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#MangoWars Trend Catches Up on Twitter, Sparking Hilarious Debate On Best Mango Varieties

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Mangoes Image Credits : Pexels
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The hashtag #MangoWars went viral in India last weekend as thousands of Indians joined a Twitter tirade over which variety of mango is the best. The debate started when one user claimed that ‘Alphonso is the most overrated’ mango and only ‘brand-conscious Babalog’ like it. 

“Alphonso is the most overrated stuff you will ever come across …. Try Dashahari, Chausa, Safeda, and ultimate Langda/Malda,” he wrote. Within minutes, the tweet went viral as lovers of the Alphonso – named after a Portuguese general, Afonso de Albuquerque, who established Portuguese colonies in India – attacked this user. 

“Send me your address. I’ll send you home-grown south Gujarat Kesar from my orchard … I’m pretty sure this will end the discussion and the war,” wrote one user. Another, a lover of the ripe green Langda variety, posted: “East or West, Langda is the best”. And thus it went as angry exchanges, even insults, flew thick and fast between mango lovers, each claiming their region’s variety to be the best.

“ Alphonso aficionados shud not fall for YRD’s trick & stay away from helping to amplify other varieties across India… Alphonso IS MANGO, rest are just fruits who settled for less during evolution,” a user wrote defending Alphonsos.

Langda aam, which is a green-colored mango with deep-orange flesh that comes in towards the latter half of summer, found quite a few takers as well. “East or West, Langda is the best”, said another user. “I actually hate Alphonso. Give me Langda any day. It’s Alphonso that is lame, not Langda.” Wrote another expressing her love for this unique variety.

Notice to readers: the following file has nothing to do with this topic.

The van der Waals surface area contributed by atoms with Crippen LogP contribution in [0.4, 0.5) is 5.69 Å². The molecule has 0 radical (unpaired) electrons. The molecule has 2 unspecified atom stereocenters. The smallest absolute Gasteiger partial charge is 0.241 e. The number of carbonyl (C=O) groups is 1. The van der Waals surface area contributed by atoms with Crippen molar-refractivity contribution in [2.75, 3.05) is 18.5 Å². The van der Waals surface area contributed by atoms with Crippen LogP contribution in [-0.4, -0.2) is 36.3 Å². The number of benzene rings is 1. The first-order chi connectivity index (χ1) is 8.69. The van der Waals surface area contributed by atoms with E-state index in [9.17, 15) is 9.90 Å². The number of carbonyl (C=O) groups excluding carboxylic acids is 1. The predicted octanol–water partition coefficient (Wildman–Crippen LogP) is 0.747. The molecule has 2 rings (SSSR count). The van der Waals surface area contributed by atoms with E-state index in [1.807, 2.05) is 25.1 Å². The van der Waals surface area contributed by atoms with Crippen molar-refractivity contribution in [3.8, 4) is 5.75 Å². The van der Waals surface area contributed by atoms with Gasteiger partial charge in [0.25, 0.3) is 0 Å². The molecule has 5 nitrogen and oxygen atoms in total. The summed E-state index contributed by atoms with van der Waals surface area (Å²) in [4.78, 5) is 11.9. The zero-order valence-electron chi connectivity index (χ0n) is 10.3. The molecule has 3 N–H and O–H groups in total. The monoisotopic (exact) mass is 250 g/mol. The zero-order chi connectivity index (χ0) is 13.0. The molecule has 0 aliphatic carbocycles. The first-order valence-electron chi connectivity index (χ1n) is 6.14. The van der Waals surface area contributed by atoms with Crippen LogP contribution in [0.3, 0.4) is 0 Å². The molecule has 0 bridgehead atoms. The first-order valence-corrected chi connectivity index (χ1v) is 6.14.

Then there were people who spoke about the varieties that are not very widely available across the country. A user replied to the thread writing “Nothing beats the Goan Mankuraad Mango. It is rated higher than the Alphonso, which again originates from Goa. Having tasted all other types, I would say, once you try Mankuraad, you won’t like anything else. “Another user spoke about a variety called Mallika, that hails from Karnataka. “Nothing comes close to a Mallika- ultimate queen of taste. Alphonso is so overrated”.

Some users also voted for Kesar, “Kesar is ultimate bliss. Rich in color, sweet in taste “.

While the summer season brings with it humidity, sweat, and extreme temperatures, it is also accompanied by season favorites like Mango. Mango, most often called the ‘king of fruits is enjoyed by young and old across India. From eating the raw fruit to infusing it in drinks and other food, people savor it in any and every form.

What’s fascinating is that this one fruit has a number of variants grown across the country. This juicy and pulpy fruit comes in many shapes, sizes, and flavors. Different states in India boast different varieties of mango including Alphonso, Chaunsa, Langra, Totapuri, and Kesar. While Uttar Pradesh is famous for Dusheri mangoes,, West Bengal is known for the Himsagr variety of males and Andra Pradesh is popular for growing Safeda mangoes.

With their pulpy, juicy flesh, fragrant aroma, and attractive looks, mangoes have a passionate fan base across the country of 1.3 billion. The mango is the national fruit – as it is in Pakistan and the Philippines – and discussions over which variety is the best often become heated. India, known as the “land of mangoes”, is the world’s largest producer of mangoes, accounting for almost 40 percent of global production, followed by China and Thailand. 

More than 1,500 varieties are cultivated in India, each with its own distinct taste, shape, and hue, among them the rose-tinted Gulab Khas, the Totapuri, shaped like a bird’s beak, and the voluptuous Neelam and Malda, to name a few.

Northern Uttar Pradesh, synonymous with the ambrosial Dussehri mangoes, also grows the fibrous Chausa. Then there are Kesar, Banganpalli, and Langda from southern Andhra Pradesh, while West Bengal takes pride in its Himsagr variety. Mangoes are native to India. They were first cultivated there more than 5,000 years ago in the hills of northeast India bordering Myanmar. 

In Indian culture, mango trees symbolize abundance, and the leaves and fruit are offered to gods at temples. Mango leaves are also hung outside homes to ward off evil spirits. Buddhists consider the fruit sacred, and it is mentioned in Hindu and Buddhist religious texts.   

Photo by Swapnil Potdar from Pexels

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